Melissa Rogerson, The University of Melbourne
Board games are booming. Article after article describes a “golden age” or “renaissance” of boardgaming.
In Germany, the home of modern boardgaming, the industry has grown by over 40% in the past five years; the four-day SPIEL trade fair this year saw 1,500 new board and card game releases, with 209,000 attendees from around the world.
What is it about board games that attracts people, and what emerging trends can we see in the latest releases?
Social, challenging, real
Four main elements make board games enjoyable for families and dedicated hobbyists alike.
Firstly, board games are social; they are played with other people. Together, players select a game, learn and interpret the rules, and experience the game. Even a mediocre game can be fun and memorable when you play it with the right group of people.
Secondly, boardgames provide an intellectual challenge, or an opportunity for strategic thinking. Understanding rules, finding an optimal placement for a piece, making a move that surprises your opponent – all of these are enormously satisfying. In many modern boardgames, luck becomes something that you mitigate rather than something that arbitrarily determines a winner.
Thirdly, board games are material – they are made of things; they have weight, substance, and even beauty.
Hobbyists speak of the tactile joy and sensual delight of moving physical game pieces, and of their appreciation for the detailed art on a game box or board. Some go to great lengths to protect their games from damage, even “sleeving” individual cards in plastic to protect them from greasy fingers, spills or wear.
Collectable Monopoly sets and other vintage games can fetch hundreds of thousands of dollars at auction.
Finally – and this helps to explain the enormous volume of new releases each year – board games provide variety. Beyond “the cult of the new” lurks a desire to have the right game for the right situation – whatever combination of gamers and strategic depth that might require.
The game’s theme matters, but so do the mechanisms of its play, as well as the game’s expected duration. Like authors, game designers such as Pandemic creator Matt Leacock attract a following of fans who enjoy the style of games that they produce.
‘Escape room’ experiences
To meet the demand for variety, designers look for new elements to offer in their games. “Legacy” style games – where players customise the game as they play it, writing on the board, and discarding rules or game components – create a one-off, individualised variant of a core game. They also invite a group to play together over several play sessions, modifying “their” game throughout the experience.
That can feel confronting to those of us who grew up protecting our games from “damage”.
If writing on game pieces is confronting, the Exit game series, by German couple Inka and Markus Brand is even more so.
These small, inexpensive games aim to replicate the experience of an “escape room” experience by providing the players with a series of puzzles to solve together, as a cooperative activity. To solve the puzzles, however, players must literally destroy the game – cutting up cards, tearing objects, folding and gluing and writing on them.
There’s a lot to be said for these low cost single-play games, which build communication and teamwork skills and – like real-world escape rooms – provide an opportunity for friends and families to work together to solve a common problem.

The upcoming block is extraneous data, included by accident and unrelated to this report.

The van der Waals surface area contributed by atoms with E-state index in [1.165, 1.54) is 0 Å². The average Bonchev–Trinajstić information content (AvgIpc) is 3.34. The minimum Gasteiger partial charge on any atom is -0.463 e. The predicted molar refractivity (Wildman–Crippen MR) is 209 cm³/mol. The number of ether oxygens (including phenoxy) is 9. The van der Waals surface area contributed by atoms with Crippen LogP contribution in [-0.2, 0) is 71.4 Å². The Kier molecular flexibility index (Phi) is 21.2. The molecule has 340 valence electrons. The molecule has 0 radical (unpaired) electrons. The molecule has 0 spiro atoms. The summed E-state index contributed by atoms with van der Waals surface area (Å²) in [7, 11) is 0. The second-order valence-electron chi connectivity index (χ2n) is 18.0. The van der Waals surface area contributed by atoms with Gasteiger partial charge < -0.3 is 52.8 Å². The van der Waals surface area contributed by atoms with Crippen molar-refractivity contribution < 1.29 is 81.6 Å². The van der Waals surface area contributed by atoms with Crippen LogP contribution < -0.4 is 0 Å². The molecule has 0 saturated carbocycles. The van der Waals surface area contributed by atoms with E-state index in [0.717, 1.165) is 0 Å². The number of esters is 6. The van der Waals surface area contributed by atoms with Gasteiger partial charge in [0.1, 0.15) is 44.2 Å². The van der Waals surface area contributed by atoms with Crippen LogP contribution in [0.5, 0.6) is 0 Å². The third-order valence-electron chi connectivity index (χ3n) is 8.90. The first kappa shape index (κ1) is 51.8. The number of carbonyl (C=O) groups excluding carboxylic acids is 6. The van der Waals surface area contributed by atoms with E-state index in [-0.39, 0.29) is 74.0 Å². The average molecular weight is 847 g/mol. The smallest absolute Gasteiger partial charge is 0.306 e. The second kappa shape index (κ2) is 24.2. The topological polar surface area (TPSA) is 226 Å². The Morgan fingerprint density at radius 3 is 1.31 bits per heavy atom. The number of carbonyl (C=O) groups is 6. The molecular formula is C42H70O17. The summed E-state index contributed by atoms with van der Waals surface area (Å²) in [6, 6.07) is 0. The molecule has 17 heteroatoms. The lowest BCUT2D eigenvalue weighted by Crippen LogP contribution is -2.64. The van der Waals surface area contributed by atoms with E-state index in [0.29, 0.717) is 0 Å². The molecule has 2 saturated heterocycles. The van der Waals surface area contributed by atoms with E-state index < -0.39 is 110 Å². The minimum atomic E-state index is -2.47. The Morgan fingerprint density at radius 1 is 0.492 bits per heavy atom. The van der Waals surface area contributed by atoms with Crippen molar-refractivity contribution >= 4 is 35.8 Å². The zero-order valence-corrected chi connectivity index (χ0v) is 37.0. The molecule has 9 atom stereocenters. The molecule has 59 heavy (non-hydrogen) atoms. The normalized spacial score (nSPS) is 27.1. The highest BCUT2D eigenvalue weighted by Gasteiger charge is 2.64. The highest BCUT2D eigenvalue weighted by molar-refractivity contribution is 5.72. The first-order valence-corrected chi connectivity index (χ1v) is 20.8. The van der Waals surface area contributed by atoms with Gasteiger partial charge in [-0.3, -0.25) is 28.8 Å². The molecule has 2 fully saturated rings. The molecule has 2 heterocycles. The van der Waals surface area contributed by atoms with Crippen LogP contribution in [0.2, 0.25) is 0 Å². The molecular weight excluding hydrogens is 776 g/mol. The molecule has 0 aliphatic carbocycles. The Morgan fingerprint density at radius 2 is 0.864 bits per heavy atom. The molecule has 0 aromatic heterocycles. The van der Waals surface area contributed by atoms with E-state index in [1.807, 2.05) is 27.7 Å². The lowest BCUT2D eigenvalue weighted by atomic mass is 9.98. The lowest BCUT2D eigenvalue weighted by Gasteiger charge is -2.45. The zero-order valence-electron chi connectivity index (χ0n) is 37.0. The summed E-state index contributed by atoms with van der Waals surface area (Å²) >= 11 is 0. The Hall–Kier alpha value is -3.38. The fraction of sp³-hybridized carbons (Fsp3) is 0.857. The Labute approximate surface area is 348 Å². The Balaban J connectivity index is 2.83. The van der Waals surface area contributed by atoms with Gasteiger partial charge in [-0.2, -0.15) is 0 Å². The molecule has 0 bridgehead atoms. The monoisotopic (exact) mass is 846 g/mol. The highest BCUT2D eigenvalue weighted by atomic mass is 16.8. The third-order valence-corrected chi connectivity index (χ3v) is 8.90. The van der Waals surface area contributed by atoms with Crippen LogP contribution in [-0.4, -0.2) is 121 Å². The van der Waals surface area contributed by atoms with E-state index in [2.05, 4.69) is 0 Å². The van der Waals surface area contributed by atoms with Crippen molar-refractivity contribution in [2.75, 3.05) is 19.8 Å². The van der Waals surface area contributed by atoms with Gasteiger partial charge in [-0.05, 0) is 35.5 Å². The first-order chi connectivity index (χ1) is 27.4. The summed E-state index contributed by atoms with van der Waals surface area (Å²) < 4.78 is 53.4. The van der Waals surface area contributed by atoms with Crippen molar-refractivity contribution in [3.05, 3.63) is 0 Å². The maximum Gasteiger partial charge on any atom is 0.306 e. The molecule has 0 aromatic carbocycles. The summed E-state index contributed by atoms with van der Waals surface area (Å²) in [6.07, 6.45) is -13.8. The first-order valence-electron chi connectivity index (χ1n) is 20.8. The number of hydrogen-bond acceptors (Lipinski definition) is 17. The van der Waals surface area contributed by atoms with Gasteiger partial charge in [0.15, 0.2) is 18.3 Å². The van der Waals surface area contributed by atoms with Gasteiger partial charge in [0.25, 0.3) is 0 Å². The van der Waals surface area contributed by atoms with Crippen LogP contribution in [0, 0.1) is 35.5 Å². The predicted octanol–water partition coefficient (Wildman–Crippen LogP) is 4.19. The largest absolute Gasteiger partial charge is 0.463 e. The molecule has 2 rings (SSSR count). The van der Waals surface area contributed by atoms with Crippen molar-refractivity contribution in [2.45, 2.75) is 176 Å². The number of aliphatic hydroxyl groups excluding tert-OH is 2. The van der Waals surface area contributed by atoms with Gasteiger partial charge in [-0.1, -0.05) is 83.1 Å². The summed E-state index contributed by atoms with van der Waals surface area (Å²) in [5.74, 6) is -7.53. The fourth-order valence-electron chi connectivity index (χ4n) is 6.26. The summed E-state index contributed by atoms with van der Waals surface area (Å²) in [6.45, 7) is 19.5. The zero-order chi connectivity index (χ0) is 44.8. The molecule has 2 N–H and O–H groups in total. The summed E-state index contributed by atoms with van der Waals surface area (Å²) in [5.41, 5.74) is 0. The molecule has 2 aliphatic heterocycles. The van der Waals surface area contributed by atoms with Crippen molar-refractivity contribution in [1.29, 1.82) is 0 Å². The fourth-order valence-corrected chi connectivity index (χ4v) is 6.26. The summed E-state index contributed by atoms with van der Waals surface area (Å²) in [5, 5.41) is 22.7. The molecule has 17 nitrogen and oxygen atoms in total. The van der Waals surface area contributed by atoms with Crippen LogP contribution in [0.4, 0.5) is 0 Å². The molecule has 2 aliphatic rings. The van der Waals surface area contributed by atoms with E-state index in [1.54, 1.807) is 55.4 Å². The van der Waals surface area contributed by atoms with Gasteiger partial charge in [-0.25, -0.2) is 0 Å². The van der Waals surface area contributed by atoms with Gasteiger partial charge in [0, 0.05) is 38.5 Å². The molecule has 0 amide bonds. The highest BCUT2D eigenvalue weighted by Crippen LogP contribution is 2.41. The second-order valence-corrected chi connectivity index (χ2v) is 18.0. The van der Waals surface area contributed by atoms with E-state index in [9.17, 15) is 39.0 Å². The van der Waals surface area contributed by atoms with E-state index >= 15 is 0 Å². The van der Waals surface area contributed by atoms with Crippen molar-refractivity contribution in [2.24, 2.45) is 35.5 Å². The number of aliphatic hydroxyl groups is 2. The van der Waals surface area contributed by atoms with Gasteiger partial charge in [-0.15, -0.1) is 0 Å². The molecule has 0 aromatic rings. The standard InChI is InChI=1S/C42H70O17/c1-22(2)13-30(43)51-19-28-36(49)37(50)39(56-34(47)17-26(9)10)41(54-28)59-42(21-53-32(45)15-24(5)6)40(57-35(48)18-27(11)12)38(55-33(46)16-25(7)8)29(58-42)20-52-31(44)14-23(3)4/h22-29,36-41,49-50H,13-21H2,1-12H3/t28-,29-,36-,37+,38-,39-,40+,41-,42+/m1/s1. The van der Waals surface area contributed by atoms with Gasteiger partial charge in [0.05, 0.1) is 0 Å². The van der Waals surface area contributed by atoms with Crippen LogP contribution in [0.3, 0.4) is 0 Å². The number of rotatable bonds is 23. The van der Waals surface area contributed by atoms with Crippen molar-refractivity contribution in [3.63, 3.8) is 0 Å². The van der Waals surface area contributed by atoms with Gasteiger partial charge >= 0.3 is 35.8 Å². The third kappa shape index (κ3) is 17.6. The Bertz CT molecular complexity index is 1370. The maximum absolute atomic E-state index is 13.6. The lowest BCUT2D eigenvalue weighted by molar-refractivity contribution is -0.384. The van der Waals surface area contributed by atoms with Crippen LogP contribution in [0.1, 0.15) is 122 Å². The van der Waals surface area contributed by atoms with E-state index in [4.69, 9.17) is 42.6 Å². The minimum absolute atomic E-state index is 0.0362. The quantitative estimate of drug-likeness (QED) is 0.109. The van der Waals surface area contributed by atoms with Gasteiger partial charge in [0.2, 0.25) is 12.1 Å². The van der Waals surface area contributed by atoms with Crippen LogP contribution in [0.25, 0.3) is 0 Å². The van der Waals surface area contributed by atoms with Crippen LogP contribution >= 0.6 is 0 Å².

For those who would like to be able to retrace their steps, or to pass a game on to friends, the Unlock! game series takes a different look at the escape room genre by using an integrated app to provide clues and answers.
This ensures that the game itself is replayable, even if the players do not wish to revisit the same story.
Like Exit games, the Unlock! series offers creative opportunities to combine different objects as part of solving the puzzles, but adds occasional multimedia elements and uses the various properties of a smartphone as problem-solving tools.
Real boards, digital play
For people who enjoy solving puzzles, there are many other new games that combine digital technologies with the components and feel of a board game.
Chronicles of Crime puts players in the role of police detectives, who must travel to different locations to interview suspects, consult experts, and conduct searches.
Similarly, Detective sets players to solve a series of crimes. In this game, however, it is not enough to simply learn who committed a crime, it also must be proven by the chain of collected (and registered) evidence registered by players on a custom website.
These games reflect the broader development of a small group of games that use digital tools to add new features to board games.
One Night Ultimate Superheroes uses an app to run the game, taking on an administrative role that would otherwise have to be performed by a player.
The Lord of the Rings: Journeys in Middle-Earth uses an app to speed setup, set game maps, resolve rules and track the players’ progress, streamlining and simplifying play.
Beasts of Balance – a simple, dexterity-based stacking game – uses an app to create a story world which brings the tabletop animal figures to life and encourages players to stack different figures to continue its narrative.
These digital tools add variety to the range of boardgames that are available. More than simple battery-enabled games like Operation, they provide new ways to interact with the game material and mechanisms while still supporting the sociability, intellectual challenge and tangibility so enjoyed by players.
Physical board games aren’t going anywhere, but apps add exciting new possibilities to this play space.
Melissa Rogerson, Lecturer, School of Computing & Information Systems/Interaction Design Lab, The University of Melbourne
This article is republished from The Conversation under a Creative Commons license. Read the original article.